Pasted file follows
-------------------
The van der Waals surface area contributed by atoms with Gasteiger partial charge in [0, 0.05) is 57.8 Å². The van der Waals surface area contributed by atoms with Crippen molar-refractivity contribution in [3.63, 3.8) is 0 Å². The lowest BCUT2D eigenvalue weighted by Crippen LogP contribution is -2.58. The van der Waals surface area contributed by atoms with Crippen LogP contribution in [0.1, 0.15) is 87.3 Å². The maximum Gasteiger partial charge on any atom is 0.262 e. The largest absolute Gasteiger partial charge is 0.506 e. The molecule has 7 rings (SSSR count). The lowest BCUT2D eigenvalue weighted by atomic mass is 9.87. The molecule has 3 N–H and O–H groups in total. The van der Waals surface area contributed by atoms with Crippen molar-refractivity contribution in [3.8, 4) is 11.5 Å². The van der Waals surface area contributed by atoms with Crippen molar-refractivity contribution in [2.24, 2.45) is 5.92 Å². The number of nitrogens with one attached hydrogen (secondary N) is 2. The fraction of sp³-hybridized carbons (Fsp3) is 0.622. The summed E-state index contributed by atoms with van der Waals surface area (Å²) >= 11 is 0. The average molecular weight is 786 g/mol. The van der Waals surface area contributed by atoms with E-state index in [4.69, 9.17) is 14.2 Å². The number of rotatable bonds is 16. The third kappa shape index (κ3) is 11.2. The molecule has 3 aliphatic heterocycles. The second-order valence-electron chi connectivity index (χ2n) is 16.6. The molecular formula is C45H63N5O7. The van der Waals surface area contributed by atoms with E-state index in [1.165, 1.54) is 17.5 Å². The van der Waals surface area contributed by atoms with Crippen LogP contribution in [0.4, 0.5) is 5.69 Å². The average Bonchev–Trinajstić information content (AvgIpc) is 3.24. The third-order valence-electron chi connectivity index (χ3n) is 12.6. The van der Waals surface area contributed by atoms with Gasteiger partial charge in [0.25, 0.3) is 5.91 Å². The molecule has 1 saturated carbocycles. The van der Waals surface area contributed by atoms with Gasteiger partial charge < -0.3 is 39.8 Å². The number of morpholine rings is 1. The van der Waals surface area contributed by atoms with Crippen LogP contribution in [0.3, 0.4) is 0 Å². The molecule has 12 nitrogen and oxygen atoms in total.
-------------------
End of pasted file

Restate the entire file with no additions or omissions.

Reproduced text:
The van der Waals surface area contributed by atoms with Gasteiger partial charge in [0, 0.05) is 57.8 Å². The van der Waals surface area contributed by atoms with Crippen molar-refractivity contribution in [3.63, 3.8) is 0 Å². The lowest BCUT2D eigenvalue weighted by Crippen LogP contribution is -2.58. The van der Waals surface area contributed by atoms with Crippen LogP contribution in [0.1, 0.15) is 87.3 Å². The maximum Gasteiger partial charge on any atom is 0.262 e. The largest absolute Gasteiger partial charge is 0.506 e. The molecule has 7 rings (SSSR count). The lowest BCUT2D eigenvalue weighted by atomic mass is 9.87. The molecule has 3 N–H and O–H groups in total. The van der Waals surface area contributed by atoms with Crippen molar-refractivity contribution in [3.8, 4) is 11.5 Å². The van der Waals surface area contributed by atoms with Crippen molar-refractivity contribution in [2.24, 2.45) is 5.92 Å². The number of nitrogens with one attached hydrogen (secondary N) is 2. The fraction of sp³-hybridized carbons (Fsp3) is 0.622. The summed E-state index contributed by atoms with van der Waals surface area (Å²) >= 11 is 0. The average molecular weight is 786 g/mol. The van der Waals surface area contributed by atoms with E-state index in [4.69, 9.17) is 14.2 Å². The number of rotatable bonds is 16. The third kappa shape index (κ3) is 11.2. The molecule has 3 aliphatic heterocycles. The second-order valence-electron chi connectivity index (χ2n) is 16.6. The molecular formula is C45H63N5O7. The van der Waals surface area contributed by atoms with E-state index in [1.165, 1.54) is 17.5 Å². The van der Waals surface area contributed by atoms with Crippen LogP contribution in [0.4, 0.5) is 5.69 Å². The average Bonchev–Trinajstić information content (AvgIpc) is 3.24. The third-order valence-electron chi connectivity index (χ3n) is 12.6. The van der Waals surface area contributed by atoms with Gasteiger partial charge in [0.25, 0.3) is 5.91 Å². The molecule has 1 saturated carbocycles. The van der Waals surface area contributed by atoms with Gasteiger partial charge < -0.3 is 39.8 Å². The number of morpholine rings is 1. The van der Waals surface area contributed by atoms with Crippen LogP contribution in [0.3, 0.4) is 0 Å². The molecule has 12 nitrogen and oxygen atoms in total.